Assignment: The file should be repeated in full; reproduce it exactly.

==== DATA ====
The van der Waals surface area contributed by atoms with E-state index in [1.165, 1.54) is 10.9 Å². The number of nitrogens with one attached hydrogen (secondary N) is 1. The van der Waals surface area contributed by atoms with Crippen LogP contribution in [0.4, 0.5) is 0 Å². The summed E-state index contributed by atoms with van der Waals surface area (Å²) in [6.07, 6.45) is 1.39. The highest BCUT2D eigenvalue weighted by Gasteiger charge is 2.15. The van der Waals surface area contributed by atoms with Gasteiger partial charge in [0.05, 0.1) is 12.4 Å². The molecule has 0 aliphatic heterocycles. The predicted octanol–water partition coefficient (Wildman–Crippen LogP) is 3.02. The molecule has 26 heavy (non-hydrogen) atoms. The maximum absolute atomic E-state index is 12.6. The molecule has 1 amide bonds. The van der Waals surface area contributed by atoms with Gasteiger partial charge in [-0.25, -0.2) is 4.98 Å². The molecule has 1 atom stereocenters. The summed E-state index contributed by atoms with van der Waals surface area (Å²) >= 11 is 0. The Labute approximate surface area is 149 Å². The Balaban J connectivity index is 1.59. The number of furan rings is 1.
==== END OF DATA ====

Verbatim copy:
The van der Waals surface area contributed by atoms with E-state index in [1.165, 1.54) is 10.9 Å². The number of nitrogens with one attached hydrogen (secondary N) is 1. The van der Waals surface area contributed by atoms with Crippen LogP contribution in [0.4, 0.5) is 0 Å². The summed E-state index contributed by atoms with van der Waals surface area (Å²) in [6.07, 6.45) is 1.39. The highest BCUT2D eigenvalue weighted by Gasteiger charge is 2.15. The van der Waals surface area contributed by atoms with Gasteiger partial charge in [0.05, 0.1) is 12.4 Å². The molecule has 0 aliphatic heterocycles. The predicted octanol–water partition coefficient (Wildman–Crippen LogP) is 3.02. The molecule has 26 heavy (non-hydrogen) atoms. The maximum absolute atomic E-state index is 12.6. The molecule has 1 amide bonds. The van der Waals surface area contributed by atoms with Gasteiger partial charge in [-0.25, -0.2) is 4.98 Å². The molecule has 1 atom stereocenters. The summed E-state index contributed by atoms with van der Waals surface area (Å²) >= 11 is 0. The Labute approximate surface area is 149 Å². The Balaban J connectivity index is 1.59. The number of furan rings is 1.